Mindfulness and Unaddressed Patterns of Behavior
Life is like a water balloon.
Posted January 28, 2009
If you hold a small water balloon between your two hands and squeeze one side, the water has to go somewhere. This is a lovely global metaphor, as it is perfectly descriptive of the human experience. If we have a pattern of behavior and we clamp down on it without actually addressing its genesis, as well as its applicability or necessity in our lives, it tends to come out sideways. What this speaks to, in part, is our degree of mindfulness.
If we are paying attention, we understand where things start and where they have the potential to go. Should we have a trying day at work and don't shake it off, someone is going to get the brunt of it. If we are irresponsible -- intentionally or unintentionally -- and suffer the consequences of that irresponsibility, we are likely to act out our frustration in some way, even though that frustration is, ultimately, with ourselves. And so it goes.
Without attending to our lives and our experience, we lose the equanimity that provides us balance, as well as a sense of control and safety. Without attending to the underlying patterns of behavior that create, and therefore drive, our lives and our experience, we can end up constantly spinning in repeated patterns of behavior.
Scenario 1: A client of mine is driven by a compulsive need to "fill a space" that he feels in his life. That space has, over the years, been filled with productive, non-productive and destructive things, but, no matter their character, those things become consuming for him.
On the productive side, we have a man who never finished high school getting a GED, going back to college and getting a Bachelors degree, then a Masters, all in record time. On the non-productive side, we have a man who has spent hours on the Internet surfing for collectables on E-bay. On the destructive side, this compulsion to "fill the void" has led to a pattern of serial addiction and all its attendant behavior that ranges from alcohol, to pain meds, to gambling, to spending, to porn, to an emotional affair.
What has never been addressed by this fellow is the sense of lack or emptiness; what I have often referred to as the "God-shaped hole". Productive, unproductive or destructive -- the lack of redress regarding the underlying issue continues to prompt the obsessive-compulsive complex that prompts his addictions, which persist unabated.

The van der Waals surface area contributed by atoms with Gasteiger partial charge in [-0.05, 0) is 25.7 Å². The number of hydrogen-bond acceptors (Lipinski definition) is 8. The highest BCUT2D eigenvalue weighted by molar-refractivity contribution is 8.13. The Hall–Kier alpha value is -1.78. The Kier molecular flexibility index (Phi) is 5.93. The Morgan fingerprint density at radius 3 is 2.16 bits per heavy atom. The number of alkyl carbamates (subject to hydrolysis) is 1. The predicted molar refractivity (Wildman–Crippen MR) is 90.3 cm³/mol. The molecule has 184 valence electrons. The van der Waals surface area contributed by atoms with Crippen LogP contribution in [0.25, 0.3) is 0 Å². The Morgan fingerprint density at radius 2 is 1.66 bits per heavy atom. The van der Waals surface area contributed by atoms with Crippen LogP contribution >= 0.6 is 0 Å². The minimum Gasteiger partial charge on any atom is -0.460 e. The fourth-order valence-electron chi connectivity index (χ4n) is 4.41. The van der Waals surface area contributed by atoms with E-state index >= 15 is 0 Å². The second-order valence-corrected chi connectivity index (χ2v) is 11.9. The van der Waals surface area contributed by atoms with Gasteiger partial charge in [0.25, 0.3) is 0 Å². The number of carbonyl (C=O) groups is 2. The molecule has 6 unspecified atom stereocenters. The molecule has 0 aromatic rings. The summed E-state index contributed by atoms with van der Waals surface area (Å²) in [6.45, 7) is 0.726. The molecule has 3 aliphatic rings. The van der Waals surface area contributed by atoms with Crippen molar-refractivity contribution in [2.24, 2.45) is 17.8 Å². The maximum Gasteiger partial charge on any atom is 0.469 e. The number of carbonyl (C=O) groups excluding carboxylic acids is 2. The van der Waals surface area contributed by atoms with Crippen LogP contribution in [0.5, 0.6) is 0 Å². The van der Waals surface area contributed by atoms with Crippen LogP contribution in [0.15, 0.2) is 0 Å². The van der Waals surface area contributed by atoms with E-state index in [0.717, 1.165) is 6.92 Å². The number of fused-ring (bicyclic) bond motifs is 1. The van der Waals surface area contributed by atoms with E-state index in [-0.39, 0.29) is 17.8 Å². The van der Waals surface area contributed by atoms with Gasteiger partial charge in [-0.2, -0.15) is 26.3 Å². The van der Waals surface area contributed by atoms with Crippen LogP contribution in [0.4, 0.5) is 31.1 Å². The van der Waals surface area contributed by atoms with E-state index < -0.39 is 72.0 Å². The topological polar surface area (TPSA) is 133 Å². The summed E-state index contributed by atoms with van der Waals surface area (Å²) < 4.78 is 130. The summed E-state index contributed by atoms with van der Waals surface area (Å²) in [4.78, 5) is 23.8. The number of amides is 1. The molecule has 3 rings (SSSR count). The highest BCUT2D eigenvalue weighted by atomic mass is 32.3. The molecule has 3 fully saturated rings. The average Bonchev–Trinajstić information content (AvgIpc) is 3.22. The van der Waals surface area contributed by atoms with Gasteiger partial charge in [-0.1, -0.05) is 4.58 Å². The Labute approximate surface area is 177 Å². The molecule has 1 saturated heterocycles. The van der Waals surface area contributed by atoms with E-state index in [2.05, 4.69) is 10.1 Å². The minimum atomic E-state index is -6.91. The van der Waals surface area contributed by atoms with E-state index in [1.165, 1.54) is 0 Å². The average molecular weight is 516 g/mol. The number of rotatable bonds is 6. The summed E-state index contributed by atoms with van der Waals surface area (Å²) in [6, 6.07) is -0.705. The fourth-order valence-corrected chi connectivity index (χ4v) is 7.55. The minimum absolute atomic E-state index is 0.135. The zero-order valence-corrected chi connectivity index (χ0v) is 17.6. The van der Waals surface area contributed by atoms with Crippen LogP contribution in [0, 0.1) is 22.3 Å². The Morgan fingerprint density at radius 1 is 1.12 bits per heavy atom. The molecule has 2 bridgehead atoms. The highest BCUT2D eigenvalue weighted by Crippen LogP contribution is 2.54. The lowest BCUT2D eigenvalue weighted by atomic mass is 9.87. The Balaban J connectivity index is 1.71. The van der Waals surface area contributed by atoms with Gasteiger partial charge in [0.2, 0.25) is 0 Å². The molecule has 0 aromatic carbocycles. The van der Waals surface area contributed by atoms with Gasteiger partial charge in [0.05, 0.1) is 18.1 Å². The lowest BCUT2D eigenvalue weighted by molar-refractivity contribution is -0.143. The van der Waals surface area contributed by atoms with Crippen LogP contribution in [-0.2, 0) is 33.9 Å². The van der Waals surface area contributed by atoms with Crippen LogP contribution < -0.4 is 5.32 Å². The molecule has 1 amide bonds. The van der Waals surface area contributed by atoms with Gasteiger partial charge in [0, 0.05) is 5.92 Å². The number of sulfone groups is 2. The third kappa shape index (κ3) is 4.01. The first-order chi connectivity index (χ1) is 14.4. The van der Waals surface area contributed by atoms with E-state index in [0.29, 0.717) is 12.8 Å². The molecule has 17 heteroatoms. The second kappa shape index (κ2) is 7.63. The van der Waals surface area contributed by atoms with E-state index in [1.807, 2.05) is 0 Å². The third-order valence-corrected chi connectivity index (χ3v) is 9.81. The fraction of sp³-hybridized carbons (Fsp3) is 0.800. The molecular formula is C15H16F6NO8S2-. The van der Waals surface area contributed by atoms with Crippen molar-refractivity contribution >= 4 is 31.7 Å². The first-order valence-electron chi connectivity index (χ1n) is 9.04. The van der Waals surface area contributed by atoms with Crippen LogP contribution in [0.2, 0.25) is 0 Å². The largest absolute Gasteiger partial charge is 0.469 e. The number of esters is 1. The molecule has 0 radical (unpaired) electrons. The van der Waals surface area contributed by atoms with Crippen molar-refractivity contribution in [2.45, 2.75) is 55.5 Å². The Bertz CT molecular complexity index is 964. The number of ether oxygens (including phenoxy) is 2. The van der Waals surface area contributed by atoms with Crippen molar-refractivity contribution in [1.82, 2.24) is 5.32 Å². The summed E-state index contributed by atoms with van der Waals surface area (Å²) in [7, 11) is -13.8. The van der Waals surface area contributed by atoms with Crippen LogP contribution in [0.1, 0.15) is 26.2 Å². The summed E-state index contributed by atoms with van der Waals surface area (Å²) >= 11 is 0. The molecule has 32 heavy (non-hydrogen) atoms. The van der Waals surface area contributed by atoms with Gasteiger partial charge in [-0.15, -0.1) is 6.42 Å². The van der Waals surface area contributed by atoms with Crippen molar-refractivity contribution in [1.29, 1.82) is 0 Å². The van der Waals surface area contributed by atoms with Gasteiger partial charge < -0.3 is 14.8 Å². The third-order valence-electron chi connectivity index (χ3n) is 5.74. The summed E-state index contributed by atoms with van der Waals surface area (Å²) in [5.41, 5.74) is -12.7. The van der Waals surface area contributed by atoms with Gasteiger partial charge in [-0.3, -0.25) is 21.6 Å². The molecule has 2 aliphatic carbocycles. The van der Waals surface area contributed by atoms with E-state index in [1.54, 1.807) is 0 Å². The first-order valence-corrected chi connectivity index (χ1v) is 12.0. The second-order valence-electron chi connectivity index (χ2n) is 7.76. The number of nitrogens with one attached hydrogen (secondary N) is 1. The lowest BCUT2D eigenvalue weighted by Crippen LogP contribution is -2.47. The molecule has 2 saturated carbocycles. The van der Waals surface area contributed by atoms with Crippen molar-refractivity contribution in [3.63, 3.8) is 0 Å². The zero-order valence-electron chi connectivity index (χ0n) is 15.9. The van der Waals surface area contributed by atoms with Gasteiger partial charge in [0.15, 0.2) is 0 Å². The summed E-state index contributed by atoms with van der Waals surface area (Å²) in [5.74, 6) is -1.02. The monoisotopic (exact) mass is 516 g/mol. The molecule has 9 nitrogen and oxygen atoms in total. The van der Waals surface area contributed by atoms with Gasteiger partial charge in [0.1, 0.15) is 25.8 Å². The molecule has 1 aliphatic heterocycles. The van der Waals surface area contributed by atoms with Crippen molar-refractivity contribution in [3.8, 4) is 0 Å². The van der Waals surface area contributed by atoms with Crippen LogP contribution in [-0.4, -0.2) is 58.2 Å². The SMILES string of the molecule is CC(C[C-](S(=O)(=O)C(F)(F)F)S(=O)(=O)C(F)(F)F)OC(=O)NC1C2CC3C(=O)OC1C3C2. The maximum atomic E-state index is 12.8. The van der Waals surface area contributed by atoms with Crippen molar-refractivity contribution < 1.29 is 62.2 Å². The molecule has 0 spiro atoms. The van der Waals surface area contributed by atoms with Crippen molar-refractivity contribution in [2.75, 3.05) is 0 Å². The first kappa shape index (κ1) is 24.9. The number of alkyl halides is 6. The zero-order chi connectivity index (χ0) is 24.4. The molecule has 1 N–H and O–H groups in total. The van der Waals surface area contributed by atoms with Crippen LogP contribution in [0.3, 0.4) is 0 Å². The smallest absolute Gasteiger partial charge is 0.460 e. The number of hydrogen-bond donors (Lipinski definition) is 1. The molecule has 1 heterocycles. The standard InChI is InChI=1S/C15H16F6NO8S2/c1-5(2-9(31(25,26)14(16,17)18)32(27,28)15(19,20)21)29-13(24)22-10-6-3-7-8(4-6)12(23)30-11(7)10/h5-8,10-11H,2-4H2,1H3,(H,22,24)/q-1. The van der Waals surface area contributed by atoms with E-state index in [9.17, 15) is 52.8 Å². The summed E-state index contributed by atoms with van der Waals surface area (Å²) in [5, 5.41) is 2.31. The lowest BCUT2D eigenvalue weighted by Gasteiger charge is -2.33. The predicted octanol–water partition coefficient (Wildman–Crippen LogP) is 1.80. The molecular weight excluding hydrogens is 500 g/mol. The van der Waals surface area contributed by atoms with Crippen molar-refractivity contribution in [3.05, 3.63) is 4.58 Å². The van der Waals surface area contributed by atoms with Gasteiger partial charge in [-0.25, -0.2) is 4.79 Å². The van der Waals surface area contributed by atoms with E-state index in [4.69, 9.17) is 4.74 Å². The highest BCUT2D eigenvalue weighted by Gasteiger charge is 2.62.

Scenario 2: Another client of mine has been sober for 17 years. He came to me for some career counseling and, during the course of our conversations, his father, who had been ill, began to decline toward imminent death.
My client confided in me that, when he went to Hospice to speak with his father, he would drink a nip of Vodka and a beer before going inside. He was quick to point out that he was not drinking in any other circumstance and that his drinking was confined to the nip and the beer.
His father died and he stopped drinking that day. That was 3 years ago.
In the first case, the individual is not attending to his underlying patterns of behavior, and, in clamping down on them or completing a cycle of activity, the obsessive-compulsive complex that is the mechanism for soothing his sense of emptiness pops up somewhere else - there's the water balloon.
In the second case, the individual had learned a number of effective coping mechanisms that disallowed his engaging in the numbing/avoiding behavior of his addiction. When confronted with a situation that was too overwhelming for those new coping mechanisms, he fell back on old behaviors. But when the situation ceased to be an issue, those old coping mechanisms were taken out of play. That's not the water balloon - it's a conscious act.
This circumstance is not confined to addictive behavior - these examples were both convenient and coincident - but is reflective of all instances where an underlying template or pattern comes into play for us repeatedly, to whatever effect. The key for us is attending to the cycles, responses, reactions and self-created circumstances that define our experience.
The "take away" here falls back on the old adage of forensic psychology that says, "The way that people do one thing is the way that they do everything." What this intones is that people are nothing if not consistent. If we are to evolve and change, we need to be introspective, mindful and attentive to our patterns, templates and cycles of behavior -- as well as the genesis of our actions -- bringing all of this under the umbrella of mindful and conscious control, rather than letting those things run free...and run us in the process.
© 2009 Michael J. Formica, All Rights Reserved